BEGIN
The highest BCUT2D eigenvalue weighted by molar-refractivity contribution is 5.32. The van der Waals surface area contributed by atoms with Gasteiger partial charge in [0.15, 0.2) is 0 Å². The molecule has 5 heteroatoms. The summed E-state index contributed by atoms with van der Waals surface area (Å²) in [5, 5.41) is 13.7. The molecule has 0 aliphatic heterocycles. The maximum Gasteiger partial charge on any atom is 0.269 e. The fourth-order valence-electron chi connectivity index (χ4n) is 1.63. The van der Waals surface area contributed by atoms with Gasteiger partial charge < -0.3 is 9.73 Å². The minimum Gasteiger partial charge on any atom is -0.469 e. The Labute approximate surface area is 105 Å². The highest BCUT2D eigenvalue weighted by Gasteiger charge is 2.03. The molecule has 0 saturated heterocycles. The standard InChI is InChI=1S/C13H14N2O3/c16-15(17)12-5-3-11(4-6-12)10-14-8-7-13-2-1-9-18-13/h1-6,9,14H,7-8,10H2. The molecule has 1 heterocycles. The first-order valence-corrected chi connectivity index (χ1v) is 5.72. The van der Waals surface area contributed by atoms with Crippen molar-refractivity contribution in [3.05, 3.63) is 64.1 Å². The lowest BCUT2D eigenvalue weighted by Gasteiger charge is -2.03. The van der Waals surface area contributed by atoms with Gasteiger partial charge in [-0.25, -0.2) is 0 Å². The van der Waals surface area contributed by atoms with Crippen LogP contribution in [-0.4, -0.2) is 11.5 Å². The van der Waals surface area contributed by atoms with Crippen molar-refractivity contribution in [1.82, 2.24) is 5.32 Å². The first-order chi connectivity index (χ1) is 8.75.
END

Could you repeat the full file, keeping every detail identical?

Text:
The highest BCUT2D eigenvalue weighted by molar-refractivity contribution is 5.32. The van der Waals surface area contributed by atoms with Gasteiger partial charge in [0.15, 0.2) is 0 Å². The molecule has 5 heteroatoms. The summed E-state index contributed by atoms with van der Waals surface area (Å²) in [5, 5.41) is 13.7. The molecule has 0 aliphatic heterocycles. The maximum Gasteiger partial charge on any atom is 0.269 e. The fourth-order valence-electron chi connectivity index (χ4n) is 1.63. The van der Waals surface area contributed by atoms with Gasteiger partial charge < -0.3 is 9.73 Å². The minimum Gasteiger partial charge on any atom is -0.469 e. The Labute approximate surface area is 105 Å². The highest BCUT2D eigenvalue weighted by Gasteiger charge is 2.03. The molecule has 0 saturated heterocycles. The standard InChI is InChI=1S/C13H14N2O3/c16-15(17)12-5-3-11(4-6-12)10-14-8-7-13-2-1-9-18-13/h1-6,9,14H,7-8,10H2. The molecule has 1 heterocycles. The first-order valence-corrected chi connectivity index (χ1v) is 5.72. The van der Waals surface area contributed by atoms with Crippen molar-refractivity contribution in [3.05, 3.63) is 64.1 Å². The lowest BCUT2D eigenvalue weighted by Gasteiger charge is -2.03. The van der Waals surface area contributed by atoms with Gasteiger partial charge in [-0.25, -0.2) is 0 Å². The van der Waals surface area contributed by atoms with Crippen LogP contribution in [-0.4, -0.2) is 11.5 Å². The van der Waals surface area contributed by atoms with Crippen molar-refractivity contribution in [1.82, 2.24) is 5.32 Å². The first-order chi connectivity index (χ1) is 8.75.